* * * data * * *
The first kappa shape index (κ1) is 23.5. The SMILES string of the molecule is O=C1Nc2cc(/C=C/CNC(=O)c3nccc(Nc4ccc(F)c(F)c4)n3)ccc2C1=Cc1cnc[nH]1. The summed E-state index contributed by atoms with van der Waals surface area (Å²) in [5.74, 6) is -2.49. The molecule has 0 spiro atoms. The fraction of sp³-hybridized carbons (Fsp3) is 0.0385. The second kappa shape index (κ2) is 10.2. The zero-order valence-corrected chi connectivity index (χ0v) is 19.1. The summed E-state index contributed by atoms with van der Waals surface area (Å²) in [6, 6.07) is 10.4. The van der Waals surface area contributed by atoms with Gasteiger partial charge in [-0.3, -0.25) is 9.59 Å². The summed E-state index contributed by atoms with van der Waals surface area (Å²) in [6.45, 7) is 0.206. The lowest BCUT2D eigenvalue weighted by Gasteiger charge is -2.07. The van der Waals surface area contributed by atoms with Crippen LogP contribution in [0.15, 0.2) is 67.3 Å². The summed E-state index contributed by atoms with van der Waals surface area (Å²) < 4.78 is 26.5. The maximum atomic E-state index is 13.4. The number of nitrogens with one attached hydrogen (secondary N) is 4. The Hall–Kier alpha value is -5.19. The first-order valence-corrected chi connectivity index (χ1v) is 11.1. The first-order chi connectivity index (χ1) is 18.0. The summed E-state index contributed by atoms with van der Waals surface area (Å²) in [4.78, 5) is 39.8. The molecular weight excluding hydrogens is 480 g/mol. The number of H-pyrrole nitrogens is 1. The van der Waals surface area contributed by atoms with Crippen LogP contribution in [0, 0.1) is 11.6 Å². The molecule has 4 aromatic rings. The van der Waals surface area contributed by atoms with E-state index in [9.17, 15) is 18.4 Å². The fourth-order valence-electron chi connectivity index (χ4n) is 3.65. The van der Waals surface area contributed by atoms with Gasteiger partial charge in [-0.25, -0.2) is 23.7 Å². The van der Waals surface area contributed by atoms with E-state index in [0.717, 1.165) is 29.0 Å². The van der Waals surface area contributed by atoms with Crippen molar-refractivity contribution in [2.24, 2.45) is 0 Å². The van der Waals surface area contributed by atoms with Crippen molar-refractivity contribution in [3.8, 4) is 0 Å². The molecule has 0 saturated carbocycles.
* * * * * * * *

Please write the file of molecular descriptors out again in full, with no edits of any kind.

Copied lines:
The first kappa shape index (κ1) is 23.5. The SMILES string of the molecule is O=C1Nc2cc(/C=C/CNC(=O)c3nccc(Nc4ccc(F)c(F)c4)n3)ccc2C1=Cc1cnc[nH]1. The summed E-state index contributed by atoms with van der Waals surface area (Å²) in [5.74, 6) is -2.49. The molecule has 0 spiro atoms. The fraction of sp³-hybridized carbons (Fsp3) is 0.0385. The second kappa shape index (κ2) is 10.2. The zero-order valence-corrected chi connectivity index (χ0v) is 19.1. The summed E-state index contributed by atoms with van der Waals surface area (Å²) in [6, 6.07) is 10.4. The van der Waals surface area contributed by atoms with Gasteiger partial charge in [-0.3, -0.25) is 9.59 Å². The summed E-state index contributed by atoms with van der Waals surface area (Å²) in [6.45, 7) is 0.206. The lowest BCUT2D eigenvalue weighted by Gasteiger charge is -2.07. The van der Waals surface area contributed by atoms with Crippen LogP contribution in [0.15, 0.2) is 67.3 Å². The summed E-state index contributed by atoms with van der Waals surface area (Å²) < 4.78 is 26.5. The maximum atomic E-state index is 13.4. The number of nitrogens with one attached hydrogen (secondary N) is 4. The Hall–Kier alpha value is -5.19. The first-order valence-corrected chi connectivity index (χ1v) is 11.1. The first-order chi connectivity index (χ1) is 18.0. The summed E-state index contributed by atoms with van der Waals surface area (Å²) in [4.78, 5) is 39.8. The molecular weight excluding hydrogens is 480 g/mol. The number of H-pyrrole nitrogens is 1. The van der Waals surface area contributed by atoms with Crippen LogP contribution in [0, 0.1) is 11.6 Å². The molecule has 4 aromatic rings. The van der Waals surface area contributed by atoms with E-state index in [9.17, 15) is 18.4 Å². The fourth-order valence-electron chi connectivity index (χ4n) is 3.65. The van der Waals surface area contributed by atoms with Gasteiger partial charge in [-0.25, -0.2) is 23.7 Å². The van der Waals surface area contributed by atoms with E-state index in [0.717, 1.165) is 29.0 Å². The van der Waals surface area contributed by atoms with Crippen molar-refractivity contribution in [2.24, 2.45) is 0 Å². The van der Waals surface area contributed by atoms with Crippen molar-refractivity contribution in [3.8, 4) is 0 Å². The molecule has 0 saturated carbocycles.